“I cannot believe you have procrastinated again. What will ever become of you?” “How many times have I told you to get your homework done? Why can’t you be more like your brother?”  “You keep wasting all your time on social media. You should be ashamed of yourself!” “What will become of you if you can’t do the simplest things?” 

It’s a rare person who doesn’t procrastinate from time to time especially when facing a task we don’t want to do. If someone made comments like this to you when you were struggling with getting your work done, how would it make you feel? Would it motivate you to get your work done or would it leave you more discouraged than before? Think of someone who has motivated you. What did this person do that was different? Probably, that person was encouraging and this engendered positive feelings. Teens respond in the same way: they usually do better when they feel good about themselves. 

So how can you motivate a teen who keeps putting things off? Here are some useful tips: 

  • Use encouragement instead of criticism. It is a big mistake to think that using criticism will motivate your child. Criticism might only further discourage your child and only further demotivate them. Instead, discuss possible areas of improvement with questions like “In what areas do you think you are doing well? In what areas do you think you need improvement?” This can provide a starting point for discussing ways to move ahead.
  • Use encouragement instead of praise. Praise may appear to help teens improve their behavior but the long-term effects are that they become reliant on approval from others, often becoming ‘pleasers’. Using encouragement, on the other hand, invites self-confidence and independence. Instead of saying,”You are so smart!” say, “You gave it your best. I’m proud of how hard you worked on this.”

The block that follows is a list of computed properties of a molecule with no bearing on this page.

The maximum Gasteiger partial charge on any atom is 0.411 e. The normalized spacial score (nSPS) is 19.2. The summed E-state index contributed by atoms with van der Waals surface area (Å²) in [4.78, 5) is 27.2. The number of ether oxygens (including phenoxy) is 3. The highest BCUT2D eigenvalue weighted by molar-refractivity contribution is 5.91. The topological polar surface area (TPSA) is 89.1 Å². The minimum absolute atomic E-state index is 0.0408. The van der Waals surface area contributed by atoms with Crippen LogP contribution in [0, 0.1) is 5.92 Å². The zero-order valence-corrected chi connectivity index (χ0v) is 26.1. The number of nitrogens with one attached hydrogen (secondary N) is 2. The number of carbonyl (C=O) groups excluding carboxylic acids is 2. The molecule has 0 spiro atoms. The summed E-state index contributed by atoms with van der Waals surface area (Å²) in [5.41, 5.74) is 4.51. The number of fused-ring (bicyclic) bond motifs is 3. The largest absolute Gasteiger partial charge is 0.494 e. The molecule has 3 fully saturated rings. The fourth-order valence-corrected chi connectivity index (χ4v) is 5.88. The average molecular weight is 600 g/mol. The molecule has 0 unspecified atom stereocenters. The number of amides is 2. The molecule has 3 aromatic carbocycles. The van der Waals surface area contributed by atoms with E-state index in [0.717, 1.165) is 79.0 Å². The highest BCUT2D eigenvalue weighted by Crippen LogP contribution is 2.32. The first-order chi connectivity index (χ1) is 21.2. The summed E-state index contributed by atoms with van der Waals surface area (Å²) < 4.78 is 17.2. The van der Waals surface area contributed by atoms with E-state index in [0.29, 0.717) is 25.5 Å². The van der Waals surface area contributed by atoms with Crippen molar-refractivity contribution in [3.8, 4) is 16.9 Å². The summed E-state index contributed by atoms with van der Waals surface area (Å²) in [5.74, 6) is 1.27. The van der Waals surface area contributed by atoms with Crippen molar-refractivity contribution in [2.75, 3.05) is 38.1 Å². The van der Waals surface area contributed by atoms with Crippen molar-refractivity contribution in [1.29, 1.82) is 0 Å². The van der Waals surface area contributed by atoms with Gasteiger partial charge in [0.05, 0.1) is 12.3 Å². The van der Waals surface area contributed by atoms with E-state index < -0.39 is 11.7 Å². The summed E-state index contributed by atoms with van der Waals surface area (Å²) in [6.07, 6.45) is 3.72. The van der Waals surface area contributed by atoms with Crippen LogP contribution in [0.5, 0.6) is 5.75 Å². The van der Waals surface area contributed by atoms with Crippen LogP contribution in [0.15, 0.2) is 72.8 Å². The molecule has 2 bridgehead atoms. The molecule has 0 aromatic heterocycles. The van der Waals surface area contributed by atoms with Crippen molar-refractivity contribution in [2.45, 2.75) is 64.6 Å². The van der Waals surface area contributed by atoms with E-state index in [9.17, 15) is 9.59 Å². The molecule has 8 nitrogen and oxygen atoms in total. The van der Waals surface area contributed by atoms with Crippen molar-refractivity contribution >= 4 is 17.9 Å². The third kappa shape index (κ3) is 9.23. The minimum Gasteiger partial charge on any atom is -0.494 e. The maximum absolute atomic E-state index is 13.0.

• Listen without judgment and validate their feelings. Teens want to be heard. Listen to them and hear them out. Help them brainstorm solutions to problems but don’t solve the problems for them. Allowing them opportunities to work through their issues helps them develop important life skills.
  • Teach your teen that mistakes are opportunities for learning. Teens can be very critical of themselves when they don’t achieve their goals or meet their expectations. Many teens are particularly sensitive to their perceived faults as this is a time when they are feeling more self-conscious. Consider sharing examples of times in your life when you made mistakes and learnt from them.

If you want to read more about how to motivate a teen by Jane Nelson and Lynn Lott click here. Also consider reading Positive Discipline by Jane Nelsen, which is a book that talks about how we can use kindness and firmness to encourage our children.



Nelsen, J. (2006). Positive discipline: A classic guide to helping children develop self-discipline, responsibility, cooperation, and problem-solving skills. Ballantine.